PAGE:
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Max Steiner

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Max Steiner

Source: findagrave.com

Max Steiner (May 10, 1888 – December 28, 1971) was an Austrian American composer of music for theatre productions and films. He probably is known best for the score he composed for Gone with the Wind and for the score and theme song for the film A Summer Place.

Steiner was born Maximilian Raoul Steiner in Vienna, Austria-Hungary. Later on in his life he found out he had a half brother named James Owen, with whom he co-wrote the song Theme from A Summer Place. His paternal grandfather was Maximilian Steiner (1830-1880), the influential manager of Vienna's Theater an der Wien; his father was Gabor Steiner (1858-1944), Viennese impresario and carnival and exposition manager, responsible for the Ferris wheel in the Prater that would become the setting for a key scene of the film The Third Man (1949); his godfather was the composer Richard Strauss. A child prodigy in composing, Steiner received piano instruction from Johannes Brahms and, at the age of sixteen, enrolled at the Imperial Academy of Music (now known as the University of Music and Performing Arts), where he was taught by Gustav Mahler among others. His musical aptitudes enabled him to complete the school's four-year program in only two.

At the age of 16 Steiner wrote and conducted the operetta The Beautiful Greek Girl. At the start of World War I, he was working in London and was classified as an enemy alien but was befriended by the Duke of Westminster and given exit papers. He arrived in New York City in December 1914 with $32 to his name.

Steiner worked in New York for eleven years as a musical director, arranger, orchestrator, and conductor of Broadway operettas and musicals written by Victor Herbert, Jerome Kern, Vincent Youmans, and George Gershwin, among others. His credits included George White's Scandals (1922), Lady, Be Good (1924), and Rosalie (1928).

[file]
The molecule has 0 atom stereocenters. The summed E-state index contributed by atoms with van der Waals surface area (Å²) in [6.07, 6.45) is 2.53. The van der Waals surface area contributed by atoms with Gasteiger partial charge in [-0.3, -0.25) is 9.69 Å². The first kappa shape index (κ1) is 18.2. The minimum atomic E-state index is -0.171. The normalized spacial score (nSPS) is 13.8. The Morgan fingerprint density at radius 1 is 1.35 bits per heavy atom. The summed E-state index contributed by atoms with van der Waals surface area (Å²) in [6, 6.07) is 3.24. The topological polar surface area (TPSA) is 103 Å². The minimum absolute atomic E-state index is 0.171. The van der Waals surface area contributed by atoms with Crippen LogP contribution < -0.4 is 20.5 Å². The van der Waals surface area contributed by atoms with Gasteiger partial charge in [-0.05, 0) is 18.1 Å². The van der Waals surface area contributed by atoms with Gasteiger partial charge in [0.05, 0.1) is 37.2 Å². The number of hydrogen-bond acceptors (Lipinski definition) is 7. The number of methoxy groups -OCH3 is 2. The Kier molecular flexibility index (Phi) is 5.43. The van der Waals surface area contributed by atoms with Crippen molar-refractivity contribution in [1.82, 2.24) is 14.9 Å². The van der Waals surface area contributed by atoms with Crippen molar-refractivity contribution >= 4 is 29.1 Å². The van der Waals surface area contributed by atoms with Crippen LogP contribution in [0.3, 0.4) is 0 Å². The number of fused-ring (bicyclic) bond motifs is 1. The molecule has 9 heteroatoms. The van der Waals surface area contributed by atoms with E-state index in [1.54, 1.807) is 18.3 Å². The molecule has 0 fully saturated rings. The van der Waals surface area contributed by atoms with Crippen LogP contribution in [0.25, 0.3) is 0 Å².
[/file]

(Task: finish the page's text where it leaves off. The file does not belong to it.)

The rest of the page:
In 1929, Steiner went to Hollywood to orchestrate the European film version of the Florenz Ziegfield show Rio Rita for RKO. The score for King Kong (1933) made Steiner's reputation; it was one of the first American films to have an extensive musical score. He conducted the scores for several Fred Astaire-Ginger Rogers musicals, including Top Hat (1935) and Roberta (1935).

Steiner scored hundreds of Hollywood films, and was the most prominent composer in the music department at Warner Bros., where he wrote the famous fanfare that introduced most of the studio's films from 1937 to 1952, and was used most recently in 1984. It was also used as the fanfare for Warner Home Video from 1986 to 1997. Steiner continued to score Warner films until the mid 1960s. Until approximately 1943 he worked with noted orchestrator and composer Hugo Friedhofer; thereafter it was Murray Cutter. After his final contract with Warners ended in 1953, Steiner began to freelance, working for other studios, though he continued to return to Warners on a regular basis. His final original film score was the 1965 film Two on a Guillotine. He also wrote music for several of the television series produced by Warner Brothers.

Fact file

  • Born: Maximilian Raoul Steiner May 10, 1888
  • Died: December 28, 1971 (Aged 93)
  • Occupation: Composer

Read more about Max Steiner at Wikipedia or at the Internet Movie Database

In the news

Variety, 2019-04-28 16:50:34
The city of Vienna will honor composer Gabriel Yared with the Max Steiner Film Music Achievement Award as part of their Hollywood in Vienna gala Oct. 19, organizers of the annual event announced Sunday. The night before receiving the award, the Oscar- and Grammy-winning Yared is slated to perform selections ...

Hans Zimmer Named Recipient of Max Steiner Film Music Achievement Award at Hollywood in Vienna
Billboard, 2018-04-21 21:57:43
Hans Zimmer will receive the Max Steiner Film Achievement Award during the annual Hollywood in Vienna gala on Oct. 19.  The gala, which is...

Variety, 2018-04-21 15:50:51
Composer Hans Zimmer will receive the 2018 Max Steiner Award at the annual Hollywood in Vienna concert gala. The event is scheduled for Oct. 19 at the Konzerthaus in the Austrian capital, Hollywood in Vienna founder and CEO Sandra Tomek announced. “Hans Zimmer has had a close connection to Vienna ...

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